High Crimes, High Drama: A Preview of the Karadzic Trial
October 29 2008

Staff-prepared summary of the seminar with Michael P. Scharf, Professor of Law and Director of the Frederick K. Cox International Law Center, Case Western Reserve University School of Law

The International Criminal Tribunal for the Former Yugoslavia (ICTY) was supported by the United States as a policy compromise in 1993 between those who sought to make a bold statement against the nationalist violence in the region and those who opposed military intervention. Like the Nuremberg trials that followed WWII, it was hoped that the ICTY would help the countries of the former Yugoslavia find a peaceful, judicial resolution to the gross human rights violations endured by the people during the wars of the 1990s, and end the cycle of grievance and retaliation.

Although the court initially experienced difficulty exercising its authority and moving beyond low-profile indictments, international actors were eventually compelled to unite behind the ICTY and, through the use of various levers (such as withholding World Bank loans and stalling progress in the European Union accession process) the former Yugoslav countries began to take the ICTY more seriously. Over time, the ICTY became a model for international intervention in other regions, and similar courts were established to respond to genocide in Rwanda, East Timor and Sierra Leone.

Michael Scharf offered his analysis of the ICTY, based on his careful study of the court for more than a decade. While nearly as anticipated as Slobodan Milosevic's arrest, Scharf pointed out that the recent arrest of Radovan Karadzic was markedly different in several ways. Milosevic was indicted during NATO's 1999 bombing of Serbia and Prime Minister Zoran Dzindzic authorized his transfer to The Hague in opposition to Serbian law and a Supreme Court ruling. By contrast, Karadzic's extradition followed a ruling by a domestic tribunal which permitted his transfer, and was conducted under much less contentious circumstances than Milosevic's handover.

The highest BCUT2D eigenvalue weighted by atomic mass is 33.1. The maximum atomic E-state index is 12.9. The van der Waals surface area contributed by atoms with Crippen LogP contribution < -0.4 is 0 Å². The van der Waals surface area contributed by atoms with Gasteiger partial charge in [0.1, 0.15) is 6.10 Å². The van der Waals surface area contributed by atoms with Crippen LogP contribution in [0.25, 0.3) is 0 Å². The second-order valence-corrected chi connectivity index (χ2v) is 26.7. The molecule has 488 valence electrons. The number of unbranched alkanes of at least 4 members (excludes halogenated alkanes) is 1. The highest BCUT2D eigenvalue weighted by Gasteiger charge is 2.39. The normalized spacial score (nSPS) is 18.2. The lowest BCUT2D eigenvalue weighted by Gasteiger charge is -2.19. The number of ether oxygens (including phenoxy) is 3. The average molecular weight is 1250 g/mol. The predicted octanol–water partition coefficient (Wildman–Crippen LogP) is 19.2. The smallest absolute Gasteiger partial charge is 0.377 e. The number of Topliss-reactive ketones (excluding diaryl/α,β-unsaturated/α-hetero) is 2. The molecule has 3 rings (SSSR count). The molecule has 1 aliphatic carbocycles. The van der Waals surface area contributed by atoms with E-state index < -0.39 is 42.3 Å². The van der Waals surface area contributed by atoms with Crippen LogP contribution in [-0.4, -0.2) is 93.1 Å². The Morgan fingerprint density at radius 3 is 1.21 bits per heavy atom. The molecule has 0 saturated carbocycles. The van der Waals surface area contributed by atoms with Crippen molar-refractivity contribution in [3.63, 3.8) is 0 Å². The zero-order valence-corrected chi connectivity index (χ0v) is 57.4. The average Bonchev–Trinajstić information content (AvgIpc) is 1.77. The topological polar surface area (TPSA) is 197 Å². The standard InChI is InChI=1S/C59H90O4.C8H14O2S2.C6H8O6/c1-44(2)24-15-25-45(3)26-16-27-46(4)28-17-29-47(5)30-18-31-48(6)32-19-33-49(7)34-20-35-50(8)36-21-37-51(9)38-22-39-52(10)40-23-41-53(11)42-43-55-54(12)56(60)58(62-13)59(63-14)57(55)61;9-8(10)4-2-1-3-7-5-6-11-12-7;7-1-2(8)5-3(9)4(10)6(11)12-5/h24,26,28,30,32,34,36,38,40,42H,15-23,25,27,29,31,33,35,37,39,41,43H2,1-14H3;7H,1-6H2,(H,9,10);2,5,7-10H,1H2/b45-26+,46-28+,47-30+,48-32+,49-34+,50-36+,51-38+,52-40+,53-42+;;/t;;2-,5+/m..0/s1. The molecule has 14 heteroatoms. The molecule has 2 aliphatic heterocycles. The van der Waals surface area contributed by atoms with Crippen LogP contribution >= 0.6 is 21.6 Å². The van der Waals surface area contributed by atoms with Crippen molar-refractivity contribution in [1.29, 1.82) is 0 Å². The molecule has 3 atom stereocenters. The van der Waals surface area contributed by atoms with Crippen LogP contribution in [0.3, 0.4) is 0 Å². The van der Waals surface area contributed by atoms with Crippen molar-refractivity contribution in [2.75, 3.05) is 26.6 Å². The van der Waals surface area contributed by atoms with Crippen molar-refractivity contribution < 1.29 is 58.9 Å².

Like Milosevic, Karadzic intends to represent himself, although unlike Milosevic, he is not trained in law. Scharf explained that this is a common strategy in a case of this nature: since the indictee does not believe that he has any chance to be exonerated, he does not feel compelled to follow established judicial procedure. By representing himself, Milosevic knew that he could address the court throughout the proceedings, which were televised, rather than wait until the closing statements, when it is customary for the defendant to speak. Like Milosevic, it is likely that Karadzic will use the trial as a public relations campaign to help provoke sympathy for himself and weave a narrative of his own victimization at the hands of the West.

In an effort to limit expectations and tame the proceedings, Scharf recommended that, if the court must continue allowing defendants the right of self-representation, the judges must create mechanisms by which to rein them in when they disrupt the trial. Most importantly, Scharf suggested that the ICTY adopt a better public outreach strategy. He recommended that a trusted, Serbian journalist be enlisted to explain the proceedings in an even-handed manner, in an effort to help local populations digest the chaotic and confusing trial, which is scheduled to begin on January 20, 2009.

Scharf cited recent qualitative research that shows that, to a certain degree, Milosevic and other ICTY indictees have succeeded in boosting domestic sympathy for themselves as victims and challenging the validity of the court. Like Germans in the aftermath of the Nuremberg trails, Serbs tend not to believe that the charges against ICTY indictees are valid or that the ICTY is legitimate. Rather than building peace, Scharf asserted that post-conflict trials are by nature divisive. Nevertheless, after 30 years, the attitudes of Germans have changed dramatically, and Scharf predicts that a similar shift will occur over time in the former Yugoslav countries as well.

Martin Sletzinger, Director, East European Studies, 202-691-4000